Chapters has a large section on French comic books in its Montreal stores. An entire floor is dedicated to them at the two downtown Montreal stores. Using Chapters-Indigo online is similar to using Amazon.com. It’s a gigantic database of books with lots of tabs and often outdated information or no cover images available. However, the tracking on orders is decent and if you adhere to one of their clubs, you can save on orders.

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Archambault is a large bookstore and music chain that belongs to the same company that prints most of DC and Marvel’s comics in Montreal. It’s a large printing and media group called Québécor. Archambault started as a dedicated music store, but expanded into books and films. Prices are not very competitive, although in store service is famous for its well-informed clerks. Calling them is an easier way to locate a book. If they don’t have it, they will probably order it for you. Just one thing to look out for is that they may not be able to speak good English on the phone.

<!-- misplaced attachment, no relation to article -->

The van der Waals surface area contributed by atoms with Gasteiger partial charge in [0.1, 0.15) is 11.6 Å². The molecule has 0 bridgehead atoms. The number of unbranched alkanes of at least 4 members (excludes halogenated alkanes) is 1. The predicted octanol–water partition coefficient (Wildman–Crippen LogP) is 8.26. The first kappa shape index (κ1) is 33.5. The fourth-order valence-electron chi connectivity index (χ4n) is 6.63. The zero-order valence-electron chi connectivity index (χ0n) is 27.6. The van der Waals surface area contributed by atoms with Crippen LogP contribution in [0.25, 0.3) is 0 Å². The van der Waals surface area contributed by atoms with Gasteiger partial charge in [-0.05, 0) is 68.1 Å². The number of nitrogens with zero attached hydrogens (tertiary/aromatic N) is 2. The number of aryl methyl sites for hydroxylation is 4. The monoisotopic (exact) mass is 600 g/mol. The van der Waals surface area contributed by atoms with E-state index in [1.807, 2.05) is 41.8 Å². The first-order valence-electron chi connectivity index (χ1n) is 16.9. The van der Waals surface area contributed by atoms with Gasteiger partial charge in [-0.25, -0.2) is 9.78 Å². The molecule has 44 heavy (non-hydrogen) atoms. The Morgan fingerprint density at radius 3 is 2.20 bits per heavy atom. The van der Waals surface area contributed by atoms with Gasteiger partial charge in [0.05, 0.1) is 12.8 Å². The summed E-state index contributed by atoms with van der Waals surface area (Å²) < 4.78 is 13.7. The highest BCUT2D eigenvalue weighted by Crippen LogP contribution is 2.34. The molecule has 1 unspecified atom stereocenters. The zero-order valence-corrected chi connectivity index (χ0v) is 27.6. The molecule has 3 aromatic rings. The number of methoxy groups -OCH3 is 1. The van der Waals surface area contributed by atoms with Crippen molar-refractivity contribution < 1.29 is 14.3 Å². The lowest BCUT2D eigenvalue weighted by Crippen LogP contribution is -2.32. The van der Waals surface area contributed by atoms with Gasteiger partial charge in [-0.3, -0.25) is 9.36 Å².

Renaud Bray and other book stores under its banner, like Champigny is the largest French-speaking bookstore chain in Canada. Champigny used to be the best bookstore in Montreal and the one to go to. For years Renaud Bray which was the challenging upstart tried to beat them. They finally did, by buying them out! Renaud Bray is known for its snobbish outlook and overpriced books. However, you will find all the books and comic books that you seek there. Most of their stores have dedicated areas to comic books. The folks who work there know their stuff too. That’s why it costs so much. Again calling them might be an issue as it depends on the ability of the clerk to speak in English.

Smaller Book stores.